The Mayor of Casterbridge By Thomas Hardy Chapter 16 - Donald's Dismissal

A number of people had heroically gathered in the field but by three o'clock Henchard discerned that his project was doomed to end in failure. The hams at the top of the poles dripped watered smoke in the form of a brown liquor, the pig shivered in the wind, the grain of the deal tables showed through the sticking tablecloths, for the awning allowed the rain to drift under at its will, and to enclose the sides at this hour seemed a useless undertaking. The landscape over the river disappeared; the wind played on the tent-cords in aeolian improvisations, and at length rose to such a pitch that the whole erection slanted to the ground those who had taken shelter within it having to crawl out on their hands and knees.

But towards six the storm abated, and a drier breeze shook the moisture from the grass bents. It seemed possible to carry out the programme after all. The awning was set up again; the band was called out from its shelter, and ordered to begin, and where the tables had stood a place was cleared for dancing.

"But where are the folk?" said Henchard, after the lapse of half-an-hour, during which time only two men and a woman had stood up to dance. "The shops are all shut. Why don't they come?"

"They are at Farfrae's affair in the West Walk," answered a Councilman who stood in the field with the Mayor.

"A few, I suppose. But where are the body o 'em?"

"All out of doors are there."

"Then the more fools they!"

Henchard walked away moodily. One or two young fellows gallantly came to climb the poles, to save the hams from being wasted; but as there were no spectators, and the whole scene presented the most melancholy appearance Henchard gave orders that the proceedings were to be suspended, and the entertainment closed, the food to be distributed among the poor people of the town. In a short time nothing was left in the field but a few hurdles, the tents, and the poles.

Henchard returned to his house, had tea with his wife and daughter, and then walked out. It was now dusk. He soon saw that the tendency of all promenaders was towards a particular spot in the Walks, and eventually proceeded thither himself. The notes of a stringed band came from the enclosure that Farfrae had erected — the pavilion as he called it — and when the Mayor reached it he perceived that a gigantic tent had been ingeniously constructed without poles or ropes. The densest point of the avenue of sycamores had been selected, where the boughs made a closely interlaced vault overhead; to these boughs the canvas had been hung, and a barrel roof was the result. The end towards the wind was enclosed, the other end was open. Henchard went round and saw the interior.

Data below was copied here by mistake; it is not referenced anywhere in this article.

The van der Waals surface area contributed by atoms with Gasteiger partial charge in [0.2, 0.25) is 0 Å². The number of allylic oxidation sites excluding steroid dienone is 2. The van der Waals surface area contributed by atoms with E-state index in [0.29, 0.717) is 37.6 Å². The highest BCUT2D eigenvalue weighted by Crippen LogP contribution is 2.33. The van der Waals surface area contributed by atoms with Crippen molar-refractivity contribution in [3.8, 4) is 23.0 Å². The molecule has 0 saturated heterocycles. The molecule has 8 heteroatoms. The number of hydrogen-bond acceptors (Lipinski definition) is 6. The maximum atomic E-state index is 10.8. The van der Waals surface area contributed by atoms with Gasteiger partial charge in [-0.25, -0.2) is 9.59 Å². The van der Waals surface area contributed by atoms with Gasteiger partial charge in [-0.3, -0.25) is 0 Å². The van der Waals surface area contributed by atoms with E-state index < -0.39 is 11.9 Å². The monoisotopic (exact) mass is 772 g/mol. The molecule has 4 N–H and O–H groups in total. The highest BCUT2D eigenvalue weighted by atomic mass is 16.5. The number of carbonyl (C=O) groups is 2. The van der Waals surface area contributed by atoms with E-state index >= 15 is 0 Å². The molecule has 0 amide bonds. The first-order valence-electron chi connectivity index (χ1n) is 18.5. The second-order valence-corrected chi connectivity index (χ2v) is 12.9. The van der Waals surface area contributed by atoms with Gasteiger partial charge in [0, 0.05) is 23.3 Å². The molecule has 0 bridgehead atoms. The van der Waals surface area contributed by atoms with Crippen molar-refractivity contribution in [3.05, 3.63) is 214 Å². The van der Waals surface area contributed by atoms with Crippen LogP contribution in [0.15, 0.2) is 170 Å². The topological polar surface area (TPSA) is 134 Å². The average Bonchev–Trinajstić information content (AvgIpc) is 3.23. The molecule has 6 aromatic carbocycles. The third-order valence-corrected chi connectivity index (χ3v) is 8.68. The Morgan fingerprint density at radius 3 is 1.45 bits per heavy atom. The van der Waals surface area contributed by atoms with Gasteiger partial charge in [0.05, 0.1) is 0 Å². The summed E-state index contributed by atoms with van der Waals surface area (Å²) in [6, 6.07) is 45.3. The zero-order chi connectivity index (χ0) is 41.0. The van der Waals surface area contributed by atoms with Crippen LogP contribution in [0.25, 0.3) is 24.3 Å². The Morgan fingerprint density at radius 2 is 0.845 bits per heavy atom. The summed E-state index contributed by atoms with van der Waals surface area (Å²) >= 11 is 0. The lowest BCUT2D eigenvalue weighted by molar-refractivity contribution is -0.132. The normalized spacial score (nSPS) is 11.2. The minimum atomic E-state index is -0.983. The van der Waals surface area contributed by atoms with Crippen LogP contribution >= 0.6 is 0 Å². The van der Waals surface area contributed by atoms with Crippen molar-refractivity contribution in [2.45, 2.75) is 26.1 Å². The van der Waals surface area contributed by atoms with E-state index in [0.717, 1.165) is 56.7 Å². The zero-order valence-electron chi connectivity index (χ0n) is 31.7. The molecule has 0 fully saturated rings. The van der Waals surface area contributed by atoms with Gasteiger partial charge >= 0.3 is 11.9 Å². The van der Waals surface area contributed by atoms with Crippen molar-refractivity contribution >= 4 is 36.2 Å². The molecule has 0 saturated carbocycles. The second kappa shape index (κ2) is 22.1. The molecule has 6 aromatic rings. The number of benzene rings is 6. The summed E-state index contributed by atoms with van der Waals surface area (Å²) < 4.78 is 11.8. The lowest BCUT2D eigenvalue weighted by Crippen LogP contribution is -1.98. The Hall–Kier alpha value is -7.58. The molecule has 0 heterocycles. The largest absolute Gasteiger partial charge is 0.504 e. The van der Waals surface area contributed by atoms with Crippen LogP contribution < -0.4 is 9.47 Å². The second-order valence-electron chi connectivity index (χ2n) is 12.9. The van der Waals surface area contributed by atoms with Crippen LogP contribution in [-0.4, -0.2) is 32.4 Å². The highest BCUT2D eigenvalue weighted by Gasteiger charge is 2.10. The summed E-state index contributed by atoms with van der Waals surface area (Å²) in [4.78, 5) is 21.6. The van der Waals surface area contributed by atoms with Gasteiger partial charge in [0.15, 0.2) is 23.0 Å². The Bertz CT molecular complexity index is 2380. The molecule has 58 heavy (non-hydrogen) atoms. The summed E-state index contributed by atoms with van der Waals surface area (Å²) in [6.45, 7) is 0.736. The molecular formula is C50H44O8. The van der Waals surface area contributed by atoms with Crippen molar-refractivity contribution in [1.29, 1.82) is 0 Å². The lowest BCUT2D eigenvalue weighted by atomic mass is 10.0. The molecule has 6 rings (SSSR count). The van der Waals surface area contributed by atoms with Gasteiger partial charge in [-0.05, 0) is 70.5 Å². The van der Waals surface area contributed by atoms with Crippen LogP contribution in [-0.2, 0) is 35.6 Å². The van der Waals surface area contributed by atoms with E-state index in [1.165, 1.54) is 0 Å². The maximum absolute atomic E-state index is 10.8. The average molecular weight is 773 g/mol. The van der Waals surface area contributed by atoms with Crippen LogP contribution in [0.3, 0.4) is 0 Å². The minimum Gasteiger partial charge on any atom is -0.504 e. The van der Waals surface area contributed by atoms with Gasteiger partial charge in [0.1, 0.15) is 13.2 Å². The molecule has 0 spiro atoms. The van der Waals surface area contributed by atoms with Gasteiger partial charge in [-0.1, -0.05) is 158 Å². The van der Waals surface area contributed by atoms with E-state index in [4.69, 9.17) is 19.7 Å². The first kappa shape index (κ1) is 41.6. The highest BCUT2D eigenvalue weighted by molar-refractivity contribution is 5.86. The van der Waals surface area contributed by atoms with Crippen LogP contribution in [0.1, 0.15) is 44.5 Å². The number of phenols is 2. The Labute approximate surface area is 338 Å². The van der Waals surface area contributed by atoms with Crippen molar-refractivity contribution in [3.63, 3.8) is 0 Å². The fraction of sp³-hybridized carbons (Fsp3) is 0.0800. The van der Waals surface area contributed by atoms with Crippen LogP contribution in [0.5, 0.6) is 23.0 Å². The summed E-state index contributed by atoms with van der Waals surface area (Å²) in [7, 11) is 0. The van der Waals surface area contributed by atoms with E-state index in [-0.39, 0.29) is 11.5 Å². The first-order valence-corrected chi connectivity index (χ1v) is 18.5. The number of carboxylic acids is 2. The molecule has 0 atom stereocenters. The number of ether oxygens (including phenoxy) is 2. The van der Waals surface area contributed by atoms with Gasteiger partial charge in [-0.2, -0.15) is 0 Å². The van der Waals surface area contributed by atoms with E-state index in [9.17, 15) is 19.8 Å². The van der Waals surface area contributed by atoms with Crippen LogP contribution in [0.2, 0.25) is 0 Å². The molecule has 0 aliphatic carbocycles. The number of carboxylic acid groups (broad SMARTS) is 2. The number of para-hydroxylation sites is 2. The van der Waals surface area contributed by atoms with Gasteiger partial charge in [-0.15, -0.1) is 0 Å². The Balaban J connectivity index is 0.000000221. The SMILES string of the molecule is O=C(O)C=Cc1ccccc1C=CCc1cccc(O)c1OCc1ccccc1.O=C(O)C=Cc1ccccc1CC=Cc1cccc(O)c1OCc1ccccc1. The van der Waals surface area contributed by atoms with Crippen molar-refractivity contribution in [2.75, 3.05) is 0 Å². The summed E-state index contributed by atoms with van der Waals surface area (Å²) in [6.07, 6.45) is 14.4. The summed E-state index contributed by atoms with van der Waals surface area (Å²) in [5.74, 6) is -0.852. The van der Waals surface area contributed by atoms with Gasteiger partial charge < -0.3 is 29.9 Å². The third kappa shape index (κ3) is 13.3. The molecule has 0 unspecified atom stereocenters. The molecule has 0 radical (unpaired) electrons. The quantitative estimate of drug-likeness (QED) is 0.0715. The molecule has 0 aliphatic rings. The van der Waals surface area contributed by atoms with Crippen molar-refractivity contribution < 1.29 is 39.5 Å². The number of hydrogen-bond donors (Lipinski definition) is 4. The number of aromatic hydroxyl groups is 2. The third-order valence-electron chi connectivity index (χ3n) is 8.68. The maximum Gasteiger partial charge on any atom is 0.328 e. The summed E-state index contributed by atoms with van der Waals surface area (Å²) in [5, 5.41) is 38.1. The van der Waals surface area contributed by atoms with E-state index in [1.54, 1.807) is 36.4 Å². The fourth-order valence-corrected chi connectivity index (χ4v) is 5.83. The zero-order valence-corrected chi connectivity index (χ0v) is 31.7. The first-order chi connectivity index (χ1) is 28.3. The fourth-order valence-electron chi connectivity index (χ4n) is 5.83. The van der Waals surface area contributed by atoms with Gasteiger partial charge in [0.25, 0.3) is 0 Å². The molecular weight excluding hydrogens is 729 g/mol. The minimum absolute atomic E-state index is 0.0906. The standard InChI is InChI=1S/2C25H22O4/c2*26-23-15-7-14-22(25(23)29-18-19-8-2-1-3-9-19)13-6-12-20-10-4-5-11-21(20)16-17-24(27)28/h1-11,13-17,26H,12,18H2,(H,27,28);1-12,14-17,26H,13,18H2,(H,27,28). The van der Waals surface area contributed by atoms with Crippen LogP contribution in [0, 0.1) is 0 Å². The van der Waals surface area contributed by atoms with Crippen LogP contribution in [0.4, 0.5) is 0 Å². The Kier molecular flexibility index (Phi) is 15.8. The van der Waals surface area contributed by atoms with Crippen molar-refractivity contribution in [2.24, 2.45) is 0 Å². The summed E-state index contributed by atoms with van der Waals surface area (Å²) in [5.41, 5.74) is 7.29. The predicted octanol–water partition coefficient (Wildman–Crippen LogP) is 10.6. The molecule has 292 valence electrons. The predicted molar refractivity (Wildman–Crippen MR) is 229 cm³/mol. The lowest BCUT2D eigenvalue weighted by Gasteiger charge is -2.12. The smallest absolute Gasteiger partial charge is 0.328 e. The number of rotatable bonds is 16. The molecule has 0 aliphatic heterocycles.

In form it was like the nave of a cathedral with one gable removed, but the scene within was anything but devotional. A reel or fling of some sort was in progress; and the usually sedate Farfrae was in the midst of the other dancers in the costume of a wild Highlander, flinging himself about and spinning to the tune. For a moment Henchard could not help laughing. Then he perceived the immense admiration for the Scotchman that revealed itself in the women's faces; and when this exhibition was over, and a new dance proposed, and Donald had disappeared for a time to return in his natural garments, he had an unlimited choice of partners, every girl being in a coming-on disposition towards one who so thoroughly understood the poetry of motion as he.

All the town crowded to the Walk, such a delightful idea of a ballroom never having occurred to the inhabitants before. Among the rest of the onlookers were Elizabeth and her mother — the former thoughtful yet much interested, her eyes beaming with a longing lingering light, as if Nature had been advised by Correggio in their creation. The dancing progressed with unabated spirit, and Henchard walked and waited till his wife should be disposed to go home. He did not care to keep in the light, and when he went into the dark it was worse, for there he heard remarks of a kind which were becoming too frequent:

"Mr. Henchard's rejoicings couldn't say good morning to this," said one. "A man must be a headstrong stunpoll to think folk would go up to that bleak place to-day."

The other answered that people said it was not only in such things as those that the Mayor was wanting. "Where would his business be if it were not for this young fellow? 'Twas verily Fortune sent him to Henchard. His accounts were like a bramblewood when Mr. Farfrae came. He used to reckon his sacks by chalk strokes all in a row like garden-palings, measure his ricks by stretching with his arms, weigh his trusses by a lift, judge his hay by a chaw, and settle the price with a curse. But now this accomplished young man does it all by ciphering and mensuration. Then the wheat — that sometimes used to taste so strong o' mice when made into bread that people could fairly tell the breed — Farfrae has a plan for purifying, so that nobody would dream the smallest four-legged beast had walked over it once. O yes, everybody is full of him, and the care Mr. Henchard has to keep him, to be sure!" concluded this gentleman.

"But he won't do it for long, good-now," said the other.

"No!" said Henchard to himself behind the tree. "Or if he do, he'll be honeycombed clean out of all the character and standing that he's built up in these eighteen year!"

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